Loading ...
Sorry, an error occurred while loading the content.
 

Hominid Ancestors Saw Nearby Supernova As Second Sun

Expand Messages
  • Stig Agermose
    Source: http://news.bbc.co.uk/low/english/sci/tech/newsid_388000/388291.stm Stig *** BBC News Online: Sci/Tech Wednesday, July 7, 1999 Published at 16:11 GMT
    Message 1 of 1 , Jul 9, 1999
      Source:

      http://news.bbc.co.uk/low/english/sci/tech/newsid_388000/388291.stm

      Stig

      ***

      BBC News Online: Sci/Tech

      Wednesday, July 7, 1999 Published at 16:11 GMT 17:11 UK

      'Star material' recovered from South Pacific

      By BBC News Online Science Editor Dr David Whitehouse

      **

      Atoms that have travelled to Earth from a distant, exploded star have been
      discovered for the first time, scientists claim.

      The radioactive iron-60 atoms were recovered from ocean sediment on a
      seafloor site in the South Pacific. German astronomers believe they came to
      Earth from a supernova, one of nature's grandest spectacles.

      When a single star explodes, it can outshine an entire galaxy of suns for
      several days. It becomes brighter than a hundred thousand million stars and
      light from the explosion can still be detected on Earth even if the
      explosion is right on the edge of the known Universe.

      Scientists are seeing supernovae all the time - they have become useful
      tools for measuring the size of the Universe. On one occasion, rare and
      ghostly particles called neutrinos have even been detected from a supernova.

      However, finding atoms that have been ejected in the explosion is a little
      controversial. In a sense, all the atoms on Earth, with the exception of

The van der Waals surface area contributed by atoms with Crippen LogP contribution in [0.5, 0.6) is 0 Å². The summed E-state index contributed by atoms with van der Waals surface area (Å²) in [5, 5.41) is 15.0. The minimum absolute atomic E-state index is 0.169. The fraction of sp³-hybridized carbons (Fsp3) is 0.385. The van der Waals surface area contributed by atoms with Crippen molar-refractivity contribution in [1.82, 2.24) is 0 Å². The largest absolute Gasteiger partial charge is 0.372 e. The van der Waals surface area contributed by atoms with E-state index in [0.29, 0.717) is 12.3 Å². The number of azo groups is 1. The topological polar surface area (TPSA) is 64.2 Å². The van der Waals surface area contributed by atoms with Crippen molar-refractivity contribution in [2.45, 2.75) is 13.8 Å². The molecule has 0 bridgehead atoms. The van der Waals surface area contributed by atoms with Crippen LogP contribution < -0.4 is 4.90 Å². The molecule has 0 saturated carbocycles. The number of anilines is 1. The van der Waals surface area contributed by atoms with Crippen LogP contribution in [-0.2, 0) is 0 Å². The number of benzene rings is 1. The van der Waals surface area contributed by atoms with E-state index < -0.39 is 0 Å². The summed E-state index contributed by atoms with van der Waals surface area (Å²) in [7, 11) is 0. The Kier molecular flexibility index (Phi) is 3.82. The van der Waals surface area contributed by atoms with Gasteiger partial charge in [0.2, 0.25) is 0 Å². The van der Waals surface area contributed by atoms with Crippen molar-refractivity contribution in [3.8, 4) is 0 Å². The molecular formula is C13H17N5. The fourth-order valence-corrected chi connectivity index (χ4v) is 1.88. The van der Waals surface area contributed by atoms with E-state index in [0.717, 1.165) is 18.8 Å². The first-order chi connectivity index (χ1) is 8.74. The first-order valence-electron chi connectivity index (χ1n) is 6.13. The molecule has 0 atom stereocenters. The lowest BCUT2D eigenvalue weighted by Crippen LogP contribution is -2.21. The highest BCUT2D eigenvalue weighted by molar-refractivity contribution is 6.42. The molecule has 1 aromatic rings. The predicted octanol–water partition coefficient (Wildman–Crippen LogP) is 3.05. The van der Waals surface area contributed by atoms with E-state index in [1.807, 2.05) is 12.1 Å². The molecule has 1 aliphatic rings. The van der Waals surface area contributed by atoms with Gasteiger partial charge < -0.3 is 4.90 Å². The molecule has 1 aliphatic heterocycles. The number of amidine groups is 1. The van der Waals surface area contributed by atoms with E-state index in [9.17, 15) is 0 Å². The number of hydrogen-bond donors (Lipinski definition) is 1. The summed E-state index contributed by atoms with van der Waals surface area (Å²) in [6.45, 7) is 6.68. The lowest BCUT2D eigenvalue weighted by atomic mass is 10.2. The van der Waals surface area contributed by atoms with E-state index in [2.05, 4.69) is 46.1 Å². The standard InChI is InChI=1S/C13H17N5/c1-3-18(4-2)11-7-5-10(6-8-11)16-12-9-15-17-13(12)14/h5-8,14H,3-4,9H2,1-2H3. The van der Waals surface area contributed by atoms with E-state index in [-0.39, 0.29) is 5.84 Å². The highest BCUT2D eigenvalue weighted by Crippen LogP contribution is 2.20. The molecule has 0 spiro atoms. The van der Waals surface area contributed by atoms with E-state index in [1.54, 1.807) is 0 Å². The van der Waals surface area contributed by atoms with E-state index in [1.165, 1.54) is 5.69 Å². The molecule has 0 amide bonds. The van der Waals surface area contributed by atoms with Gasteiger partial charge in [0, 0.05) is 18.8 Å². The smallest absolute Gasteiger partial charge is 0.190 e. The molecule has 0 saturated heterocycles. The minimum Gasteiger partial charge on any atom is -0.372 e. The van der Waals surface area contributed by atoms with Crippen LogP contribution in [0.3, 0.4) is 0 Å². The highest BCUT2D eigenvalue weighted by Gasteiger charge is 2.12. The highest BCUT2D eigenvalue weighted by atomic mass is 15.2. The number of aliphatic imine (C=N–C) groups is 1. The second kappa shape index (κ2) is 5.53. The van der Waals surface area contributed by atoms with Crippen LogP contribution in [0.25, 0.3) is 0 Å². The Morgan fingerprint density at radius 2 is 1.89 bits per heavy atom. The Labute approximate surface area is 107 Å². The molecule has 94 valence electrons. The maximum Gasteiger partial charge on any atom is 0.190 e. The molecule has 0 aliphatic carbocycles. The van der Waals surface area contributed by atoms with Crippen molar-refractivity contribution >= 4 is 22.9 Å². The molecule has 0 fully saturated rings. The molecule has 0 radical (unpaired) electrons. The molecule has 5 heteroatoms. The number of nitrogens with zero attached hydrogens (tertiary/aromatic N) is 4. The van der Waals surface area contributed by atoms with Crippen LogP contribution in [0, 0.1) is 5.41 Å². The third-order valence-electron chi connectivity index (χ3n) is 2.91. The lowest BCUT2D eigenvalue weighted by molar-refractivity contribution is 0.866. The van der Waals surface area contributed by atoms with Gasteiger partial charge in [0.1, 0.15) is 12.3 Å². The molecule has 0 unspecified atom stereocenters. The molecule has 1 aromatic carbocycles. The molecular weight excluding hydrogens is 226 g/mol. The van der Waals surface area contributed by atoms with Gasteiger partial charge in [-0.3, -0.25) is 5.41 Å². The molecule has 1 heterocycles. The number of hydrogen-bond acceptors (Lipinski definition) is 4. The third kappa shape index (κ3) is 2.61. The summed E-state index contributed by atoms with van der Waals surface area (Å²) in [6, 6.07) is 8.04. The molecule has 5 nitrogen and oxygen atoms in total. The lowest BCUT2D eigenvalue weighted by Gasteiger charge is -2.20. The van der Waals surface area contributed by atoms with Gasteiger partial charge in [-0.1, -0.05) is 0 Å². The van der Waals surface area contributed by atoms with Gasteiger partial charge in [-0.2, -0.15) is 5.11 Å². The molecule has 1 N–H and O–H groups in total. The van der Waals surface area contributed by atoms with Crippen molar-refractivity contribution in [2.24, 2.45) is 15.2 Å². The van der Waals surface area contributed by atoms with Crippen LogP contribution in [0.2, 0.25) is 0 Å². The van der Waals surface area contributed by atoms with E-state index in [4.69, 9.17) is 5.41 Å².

hydrogen and helium, have been processed through, or created in, supernovae
      many millions - even billions - of years ago. Without supernovae there
      would be no heavier elements in the Universe.


      Close event


      But the German team, from Technische Universit�t M�nchen and the Max-Plank
      Institute, say the iron-60 atoms were deposited on Earth relatively
      recently - only a few million years ago.

      Several sediment layers in the South Pacific were dated, and the samples
      looked at with a device called an accelerator mass spectroscope that can
      detect faint traces of iron isotopes.

      Because Iron-60 decays by half every 1.5 million years, the levels detected
      in the sample, and the lack of terrestrial sources of the isotope point to
      a relatively nearby and recent supernova as its source, the researchers say.

      They think the supernova may have been just 90-180 light years from the
      Earth.

      If this is true, our hominid ancestors must have seen it as the brightest
      thing in the sky after the Sun. If the supernova had been any closer, it
      might even have affected the Earth's climate, possibly causing the
      extinction of species and damage to the land and upper layers of the oceans.


      Relevant Stories:

      *Universe is 12 billion years old (26 May 99�|�Sci/Tech)
      *When a star explodes (08 Feb 99�|�Sci/Tech)
      *Explosion on the edge of space (18 Dec 98�|�Sci/Tech)


      Internet Links:

      *Supernova Cosmology Project


      The BBC is not responsible for the content of external internet sites.

    Your message has been successfully submitted and would be delivered to recipients shortly.